ExploreSouthernHistory.com - Historic Sites of Macon, Georgia
ExploreSouthernHistory.com - Historic Sites of Macon, Georgia
Macon, Georgia
The historic Cannonball House in Macon was struck
by artillery fire during a Union attack on
the Georgia city in July of 1864.
Macon, Georgia
The noted Hay House in
Macon is one of the finest
antebellum homes of its type
in the South.
Ocmulgee Mounds
One of the most important
prehistoric Mississippian
mound complex in the country
can be seen at Ocmulgee
National Monument.
Macon, Georgia - Historic Sites & Points of Interest
Historic City on the Ocmulgee
Sidney Lanier Cottage
Macon was the birthplace of
the famed Georgia poet
Sidney Lanier.
Macon Cannon
Macon was a major supply
center for the Confederacy,
producing arms like this
bronze cannon. The city was
attacked twice and the Battle
of Griswoldville was fought
The historic city of Macon, Georgia, has one
of the richest heritages of any inland city in
the South.

The present city was founded in 1823, but its
history goes back far beyond that date.
Archaeologist A.R. Kelly, while working at
Ocmulgee National Monument in Macon,
found a fluted Clovis point, an artifact that
indicates some of the first human inhabitants
of Georgia visited the site.

By 900 A.D., the Macon Plateau had become
home to a significant ceremonial complex
and city of the Mississippian Era. Over the
next 200 years or so, Native Americans built
a massive group of Indian mounds on the
north side of the Ocmulgee River overlooking
what is now downtown Macon.

Now preserved and open to the public daily
as the Ocmulgee National Monument, the
huge complex included the Greater and
Lesser Temple Mounds, Funeral Mound,
Earth Lodge, prehistoric trenches and a
number of other mounds.

The inhabitants of the site faded away by
around 1100 A.D., but were replaced in
roughly 1350 A.D. by people called the Lamar
Culture by archaeologists. Also part of the
Mississippian era, which lasted from roughly
900 A.D. to 1540 A.D. in the area, the Lamar
people built another large mound complex
that is also preserved by the national park
service but is generally not open to the public.

The Spanish explorer Hernando de Soto may
have visited the Lamar site at Macon while
making his way through Georgia in 1540. It is
thought that members of his expedition
baptized two young Indian boys in the
Ocmulgee River somewhere near what is
now Macon.

In around 1689, due to growing pressure
from the Spanish in Florida and open
invitations from the English in the Carolinas,
virtually the entire population of Native
Americans living along the Chattahoochee
River (the border between Georgia and
Alabama) relocated to the Ocmulgee basin.

The river was then called Ocheese Creek by
the English, who began calling its new
inhabitants the "Ocheese Creeks." Over time
the name was shortened to today's better
known designation, the Creeks.

In an effort to cultivate friendship with these
people and to use Creek warriors in military
expeditions against the Spanish, English
traders established a fort and trading post at
Ocmulgee Fields in about 1690. The name
referred to the "old fields" cleared long before
by the Mississippians. The fort stood in the
shadow of the Great and Lesser Temple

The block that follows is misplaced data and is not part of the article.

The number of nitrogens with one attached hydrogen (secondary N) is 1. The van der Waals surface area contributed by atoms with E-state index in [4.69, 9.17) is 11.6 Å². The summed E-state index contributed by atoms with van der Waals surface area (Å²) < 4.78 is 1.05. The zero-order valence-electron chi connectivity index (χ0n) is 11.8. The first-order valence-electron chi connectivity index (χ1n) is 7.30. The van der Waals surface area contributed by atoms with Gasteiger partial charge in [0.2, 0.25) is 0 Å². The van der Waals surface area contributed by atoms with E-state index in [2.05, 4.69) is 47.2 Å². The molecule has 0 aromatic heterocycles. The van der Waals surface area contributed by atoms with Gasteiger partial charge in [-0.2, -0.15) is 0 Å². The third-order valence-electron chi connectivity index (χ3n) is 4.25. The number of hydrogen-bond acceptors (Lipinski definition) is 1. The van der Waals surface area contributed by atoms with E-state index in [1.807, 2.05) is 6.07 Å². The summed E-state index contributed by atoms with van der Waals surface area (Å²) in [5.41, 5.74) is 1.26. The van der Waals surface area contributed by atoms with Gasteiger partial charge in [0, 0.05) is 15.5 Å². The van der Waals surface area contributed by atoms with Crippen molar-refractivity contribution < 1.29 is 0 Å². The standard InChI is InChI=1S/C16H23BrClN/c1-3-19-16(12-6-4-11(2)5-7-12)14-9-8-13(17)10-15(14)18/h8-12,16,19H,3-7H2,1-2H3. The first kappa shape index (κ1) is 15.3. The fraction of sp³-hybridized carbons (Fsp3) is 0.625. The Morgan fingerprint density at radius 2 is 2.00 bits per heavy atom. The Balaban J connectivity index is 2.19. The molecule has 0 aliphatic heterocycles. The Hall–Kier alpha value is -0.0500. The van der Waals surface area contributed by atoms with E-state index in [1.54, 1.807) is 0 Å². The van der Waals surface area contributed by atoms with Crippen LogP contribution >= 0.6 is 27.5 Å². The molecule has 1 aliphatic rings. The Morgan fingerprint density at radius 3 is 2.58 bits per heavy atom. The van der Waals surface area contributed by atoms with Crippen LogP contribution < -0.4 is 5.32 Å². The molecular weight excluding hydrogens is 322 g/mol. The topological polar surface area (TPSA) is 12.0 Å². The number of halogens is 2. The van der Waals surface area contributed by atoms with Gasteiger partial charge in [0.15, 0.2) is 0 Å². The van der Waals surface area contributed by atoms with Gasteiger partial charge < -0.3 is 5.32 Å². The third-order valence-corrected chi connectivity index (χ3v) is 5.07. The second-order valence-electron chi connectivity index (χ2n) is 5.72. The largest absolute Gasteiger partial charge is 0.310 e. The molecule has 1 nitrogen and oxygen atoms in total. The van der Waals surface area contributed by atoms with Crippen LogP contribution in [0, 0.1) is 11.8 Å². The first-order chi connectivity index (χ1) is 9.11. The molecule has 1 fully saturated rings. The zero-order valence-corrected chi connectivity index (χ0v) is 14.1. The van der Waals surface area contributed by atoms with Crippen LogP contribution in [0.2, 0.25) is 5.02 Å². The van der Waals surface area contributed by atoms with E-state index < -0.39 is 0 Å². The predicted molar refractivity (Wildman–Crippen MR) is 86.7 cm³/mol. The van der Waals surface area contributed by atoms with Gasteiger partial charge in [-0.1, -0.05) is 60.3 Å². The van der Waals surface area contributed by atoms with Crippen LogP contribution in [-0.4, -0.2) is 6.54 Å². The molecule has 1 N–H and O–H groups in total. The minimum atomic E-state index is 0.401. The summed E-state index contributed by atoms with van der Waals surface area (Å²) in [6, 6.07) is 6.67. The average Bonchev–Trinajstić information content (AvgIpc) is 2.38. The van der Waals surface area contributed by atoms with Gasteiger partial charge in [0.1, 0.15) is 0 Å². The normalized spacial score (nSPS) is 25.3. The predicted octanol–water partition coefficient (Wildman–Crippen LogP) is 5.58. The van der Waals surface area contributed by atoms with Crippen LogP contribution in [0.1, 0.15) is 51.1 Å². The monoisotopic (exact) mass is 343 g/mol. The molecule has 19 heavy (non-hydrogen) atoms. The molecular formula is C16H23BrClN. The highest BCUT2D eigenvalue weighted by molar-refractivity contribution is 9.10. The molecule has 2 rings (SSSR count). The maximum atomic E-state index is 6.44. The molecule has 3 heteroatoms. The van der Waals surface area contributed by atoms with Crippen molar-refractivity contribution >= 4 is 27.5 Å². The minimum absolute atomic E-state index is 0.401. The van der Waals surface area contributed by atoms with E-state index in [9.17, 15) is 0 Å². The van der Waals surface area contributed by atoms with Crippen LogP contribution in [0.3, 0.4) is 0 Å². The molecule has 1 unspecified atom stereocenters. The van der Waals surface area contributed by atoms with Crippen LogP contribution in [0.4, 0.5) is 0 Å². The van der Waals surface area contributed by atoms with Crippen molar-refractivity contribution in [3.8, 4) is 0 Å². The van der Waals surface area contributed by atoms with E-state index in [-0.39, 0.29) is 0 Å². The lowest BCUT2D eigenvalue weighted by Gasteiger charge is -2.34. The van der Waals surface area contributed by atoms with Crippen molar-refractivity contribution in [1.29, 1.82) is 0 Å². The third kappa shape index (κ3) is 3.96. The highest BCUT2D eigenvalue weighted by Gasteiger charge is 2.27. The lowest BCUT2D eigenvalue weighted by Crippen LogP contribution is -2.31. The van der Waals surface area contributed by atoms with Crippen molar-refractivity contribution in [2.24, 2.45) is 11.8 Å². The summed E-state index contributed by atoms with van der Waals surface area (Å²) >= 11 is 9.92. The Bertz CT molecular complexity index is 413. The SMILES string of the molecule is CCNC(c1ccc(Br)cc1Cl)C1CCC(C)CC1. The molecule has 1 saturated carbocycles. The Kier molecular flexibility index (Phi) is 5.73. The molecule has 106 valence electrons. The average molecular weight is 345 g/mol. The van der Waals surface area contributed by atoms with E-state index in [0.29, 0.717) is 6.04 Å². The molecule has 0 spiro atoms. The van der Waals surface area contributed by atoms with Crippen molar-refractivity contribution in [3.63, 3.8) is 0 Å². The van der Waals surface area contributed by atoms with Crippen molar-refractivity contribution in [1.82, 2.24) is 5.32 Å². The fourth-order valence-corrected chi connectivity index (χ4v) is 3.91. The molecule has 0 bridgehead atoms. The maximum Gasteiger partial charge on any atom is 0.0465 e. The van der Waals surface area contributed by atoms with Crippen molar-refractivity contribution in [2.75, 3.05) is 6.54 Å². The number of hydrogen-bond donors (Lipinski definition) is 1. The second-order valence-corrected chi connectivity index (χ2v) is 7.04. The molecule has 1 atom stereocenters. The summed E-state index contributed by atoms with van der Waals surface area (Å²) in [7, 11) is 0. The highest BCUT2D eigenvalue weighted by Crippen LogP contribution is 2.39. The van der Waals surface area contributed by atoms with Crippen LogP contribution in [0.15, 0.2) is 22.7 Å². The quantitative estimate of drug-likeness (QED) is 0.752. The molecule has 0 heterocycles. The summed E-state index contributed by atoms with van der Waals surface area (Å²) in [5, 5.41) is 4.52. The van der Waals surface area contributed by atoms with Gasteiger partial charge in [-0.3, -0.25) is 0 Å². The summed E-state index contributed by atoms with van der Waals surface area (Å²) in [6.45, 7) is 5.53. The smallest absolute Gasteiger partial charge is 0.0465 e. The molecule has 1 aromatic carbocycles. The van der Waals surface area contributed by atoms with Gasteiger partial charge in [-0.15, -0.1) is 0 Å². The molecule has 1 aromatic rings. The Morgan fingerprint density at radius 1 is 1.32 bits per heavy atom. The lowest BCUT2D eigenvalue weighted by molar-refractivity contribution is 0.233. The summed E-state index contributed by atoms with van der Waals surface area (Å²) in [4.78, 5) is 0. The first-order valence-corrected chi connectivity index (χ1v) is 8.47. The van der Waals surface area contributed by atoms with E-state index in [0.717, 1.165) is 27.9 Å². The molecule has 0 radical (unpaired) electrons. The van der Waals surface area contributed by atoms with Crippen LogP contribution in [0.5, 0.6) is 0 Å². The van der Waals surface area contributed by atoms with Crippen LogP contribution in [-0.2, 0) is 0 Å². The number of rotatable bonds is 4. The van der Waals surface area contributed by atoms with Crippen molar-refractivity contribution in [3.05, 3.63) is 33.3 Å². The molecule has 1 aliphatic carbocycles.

Mounds and its outline can be seen today at
Ocmulgee National Monument.

In 1702 and 1704, the fort at Ocmulgee
Fields became a base for destructive and
bloody raids against the Spanish missions
in Florida. The attacks resulted in the capture
and enslavement of most of Florida's
Christian Native American population.

The Creeks themselves turned against the
English just a decade later in the Yamassee
War and most returned to their old homes on
the Chattahoochee.

In 1806,
Fort Hawkins was established on
high ground overlooking Ocmulgee Fields by
the U.S. Government. A rectangular stockade
with blockhouses on diagonal corners, the
fort served as an important command post
and trading center on the frontier. It played a
key role as a supply depot during the
War of 1813-1814 and also held significance
during the First Seminole War of 1817-1818.
These conflicts opened most of what is now
western and southern Georgia to white
settlement and a community soon began to
grow around the old fort. In 1823 the city of
Macon was founded.

Macon grew to become an important social,
political and economic center by the time of
the Civil War. The Confederates used it as a
massive supply depot and also made
cannon and other desperately needed war
material there. The city was attacked twice by
Union troops, but General George Stoneman
was turned back at the Battles of
Dunlap Hill
Sunshine Church and General Judson
Kilpatrick withdrew after briefly threatening
the city in the
Battle of Walnut Creek.

The tragic and bloody
Battle of Griswoldville
was fought nearby during Sherman's March
to the Sea. Two thousand old men, young
boys and walking wounded marched out
from Macon to Griswoldville, where they
launched seven assaults on entrenched and
seasoned Union soldiers. More than 500
Georgians were killed and wounded in the
desperate attack to protect their homes and

Macon continues to thrive today as a center of
commerce, industry, the arts and heritage
tourism. The city was home to such famous
musicians as Duane Allman, Otis Redding
and Little Richard and is home to the
Georgia Music Hall of Fame.

Macon is also home to a number of other
points of interest, including the Tubman
African American Museum and the Georgia
Sports Hall of fame.

Please click here to learn more about historic
Macon, Georgia. Also be sure to follow the
links below for details about specific historic
sites in the Macon area.
Antebellum Charm
Macon is home to a large
number of carefully preserved
antebellum homes and
Copyright 2010 by Dale Cox
All rights reserved.
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